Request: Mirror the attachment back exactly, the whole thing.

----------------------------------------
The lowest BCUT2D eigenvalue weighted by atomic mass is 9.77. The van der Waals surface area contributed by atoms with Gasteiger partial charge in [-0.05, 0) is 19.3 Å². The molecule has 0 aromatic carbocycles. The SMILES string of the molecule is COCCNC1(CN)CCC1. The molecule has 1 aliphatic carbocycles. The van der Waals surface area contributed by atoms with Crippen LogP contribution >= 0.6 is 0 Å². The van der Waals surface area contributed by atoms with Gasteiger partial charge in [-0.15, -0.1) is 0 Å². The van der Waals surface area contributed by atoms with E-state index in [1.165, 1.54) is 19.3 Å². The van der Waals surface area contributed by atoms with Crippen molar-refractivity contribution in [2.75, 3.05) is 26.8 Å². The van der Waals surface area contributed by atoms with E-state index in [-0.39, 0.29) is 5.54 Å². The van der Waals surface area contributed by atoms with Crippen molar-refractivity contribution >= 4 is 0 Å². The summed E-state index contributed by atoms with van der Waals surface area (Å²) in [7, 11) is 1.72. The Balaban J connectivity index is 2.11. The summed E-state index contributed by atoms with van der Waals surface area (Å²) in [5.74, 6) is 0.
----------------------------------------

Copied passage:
The lowest BCUT2D eigenvalue weighted by atomic mass is 9.77. The van der Waals surface area contributed by atoms with Gasteiger partial charge in [-0.05, 0) is 19.3 Å². The molecule has 0 aromatic carbocycles. The SMILES string of the molecule is COCCNC1(CN)CCC1. The molecule has 1 aliphatic carbocycles. The van der Waals surface area contributed by atoms with Crippen LogP contribution >= 0.6 is 0 Å². The van der Waals surface area contributed by atoms with Gasteiger partial charge in [-0.15, -0.1) is 0 Å². The van der Waals surface area contributed by atoms with E-state index in [1.165, 1.54) is 19.3 Å². The van der Waals surface area contributed by atoms with Crippen molar-refractivity contribution in [2.75, 3.05) is 26.8 Å². The van der Waals surface area contributed by atoms with E-state index in [-0.39, 0.29) is 5.54 Å². The van der Waals surface area contributed by atoms with Crippen molar-refractivity contribution >= 4 is 0 Å². The summed E-state index contributed by atoms with van der Waals surface area (Å²) in [7, 11) is 1.72. The Balaban J connectivity index is 2.11. The summed E-state index contributed by atoms with van der Waals surface area (Å²) in [5.74, 6) is 0.